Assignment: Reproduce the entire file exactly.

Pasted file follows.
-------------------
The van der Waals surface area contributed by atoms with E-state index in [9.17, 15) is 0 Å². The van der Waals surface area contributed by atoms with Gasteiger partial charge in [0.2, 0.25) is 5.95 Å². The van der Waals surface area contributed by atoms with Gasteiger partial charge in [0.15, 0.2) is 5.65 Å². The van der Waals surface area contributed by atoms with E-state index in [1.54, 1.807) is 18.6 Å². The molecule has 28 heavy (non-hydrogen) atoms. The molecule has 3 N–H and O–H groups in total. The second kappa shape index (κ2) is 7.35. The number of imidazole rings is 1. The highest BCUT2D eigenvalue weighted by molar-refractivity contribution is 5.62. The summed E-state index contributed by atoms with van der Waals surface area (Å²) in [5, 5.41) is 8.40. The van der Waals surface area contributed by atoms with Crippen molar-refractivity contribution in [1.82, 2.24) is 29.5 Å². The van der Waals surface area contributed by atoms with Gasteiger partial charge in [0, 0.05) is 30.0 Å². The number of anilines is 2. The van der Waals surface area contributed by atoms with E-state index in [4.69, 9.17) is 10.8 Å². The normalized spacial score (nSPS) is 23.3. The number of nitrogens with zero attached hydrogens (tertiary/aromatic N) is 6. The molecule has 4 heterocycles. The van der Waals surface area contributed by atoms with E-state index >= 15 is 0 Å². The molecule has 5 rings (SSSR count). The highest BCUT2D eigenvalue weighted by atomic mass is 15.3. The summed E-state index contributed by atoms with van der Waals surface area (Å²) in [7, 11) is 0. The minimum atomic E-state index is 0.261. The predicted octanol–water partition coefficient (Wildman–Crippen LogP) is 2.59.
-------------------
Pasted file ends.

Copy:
The van der Waals surface area contributed by atoms with E-state index in [9.17, 15) is 0 Å². The van der Waals surface area contributed by atoms with Gasteiger partial charge in [0.2, 0.25) is 5.95 Å². The van der Waals surface area contributed by atoms with Gasteiger partial charge in [0.15, 0.2) is 5.65 Å². The van der Waals surface area contributed by atoms with E-state index in [1.54, 1.807) is 18.6 Å². The molecule has 28 heavy (non-hydrogen) atoms. The molecule has 3 N–H and O–H groups in total. The second kappa shape index (κ2) is 7.35. The number of imidazole rings is 1. The highest BCUT2D eigenvalue weighted by molar-refractivity contribution is 5.62. The summed E-state index contributed by atoms with van der Waals surface area (Å²) in [5, 5.41) is 8.40. The van der Waals surface area contributed by atoms with Crippen molar-refractivity contribution in [1.82, 2.24) is 29.5 Å². The van der Waals surface area contributed by atoms with Gasteiger partial charge in [0, 0.05) is 30.0 Å². The number of anilines is 2. The van der Waals surface area contributed by atoms with E-state index in [4.69, 9.17) is 10.8 Å². The normalized spacial score (nSPS) is 23.3. The number of nitrogens with zero attached hydrogens (tertiary/aromatic N) is 6. The molecule has 4 heterocycles. The van der Waals surface area contributed by atoms with E-state index >= 15 is 0 Å². The molecule has 5 rings (SSSR count). The highest BCUT2D eigenvalue weighted by atomic mass is 15.3. The summed E-state index contributed by atoms with van der Waals surface area (Å²) in [7, 11) is 0. The minimum atomic E-state index is 0.261. The predicted octanol–water partition coefficient (Wildman–Crippen LogP) is 2.59.